Top 3 Things To Do Now Before 2018


With the recent passage of the Tax Cuts and Jobs Act, there are a few things individual taxpayers should consider doing now before the end of 2017.  The tax reform which goes into effect on January 1, 2018, will make the following individual tax deductions more difficult to realize on a 2018 tax return.

1.  Fewer taxpayers will itemize their tax returns for the tax year 2018 because the standard deduction will be higher.  The higher standard deduction will cause many taxpayers not to realize a deduction for their charity donations. Make charity donations both in cash (check or charge card) and well documented non-cash contributions to qualified charitable organizations.

Documentation needed to take a non-cash qualified charitable contribution are a receipt from the receiving organization, an itemized categorical detail of what and quantity of items donated, and the stated fair market value for each of the items.  See attached handout for fair market values.Charitable_Noncash_FMV_Guide_2017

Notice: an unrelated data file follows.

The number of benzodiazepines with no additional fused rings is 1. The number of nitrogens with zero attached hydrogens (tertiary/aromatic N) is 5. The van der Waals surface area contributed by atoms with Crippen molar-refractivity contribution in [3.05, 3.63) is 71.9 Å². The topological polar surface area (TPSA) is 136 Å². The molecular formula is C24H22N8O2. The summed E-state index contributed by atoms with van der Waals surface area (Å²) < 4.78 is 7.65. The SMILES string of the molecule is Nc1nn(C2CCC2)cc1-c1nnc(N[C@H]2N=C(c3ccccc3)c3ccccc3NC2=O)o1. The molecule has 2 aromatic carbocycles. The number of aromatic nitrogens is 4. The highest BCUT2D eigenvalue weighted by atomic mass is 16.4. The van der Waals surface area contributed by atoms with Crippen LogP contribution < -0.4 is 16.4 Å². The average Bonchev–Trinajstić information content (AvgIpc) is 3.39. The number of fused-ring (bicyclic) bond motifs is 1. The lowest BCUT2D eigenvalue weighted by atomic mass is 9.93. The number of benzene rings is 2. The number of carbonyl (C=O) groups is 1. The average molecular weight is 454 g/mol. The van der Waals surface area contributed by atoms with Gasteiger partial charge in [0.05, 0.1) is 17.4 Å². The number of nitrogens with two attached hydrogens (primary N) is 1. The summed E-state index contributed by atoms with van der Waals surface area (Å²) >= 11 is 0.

2.   Taxpayers who have received a property tax bill for the first or second quarter of 2018 should pay that amount before January 1 in order to take the deduction on the 2017 tax return. There is no limit on how much taxes can be claimed on a 2017 return whereas for 2018 the amount is capped.  Beginning in 2018 taxpayers can claim a deduction for a combination of state and local income tax, sales tax, or real property tax in the aggregate amount up to $10,000.

3.  Taxpayers should consider making their last fourth quarter estimated tax payments to Ohio and City before December 31 rather than waiting until the due date of January 15.  For the tax year 2017, there is no limit to the amount of taxes claimed as a deduction.  In addition, the standard deduction is lower in the tax year 2017, making it easier for taxpayers to itemize their deductions.

This written advice is not intended or written to be used, and it cannot be used by any taxpayer, for the purpose of avoiding penalties that may be imposed on the taxpayer for following the advice.  Other factors may need consideration that would change the opinion presented.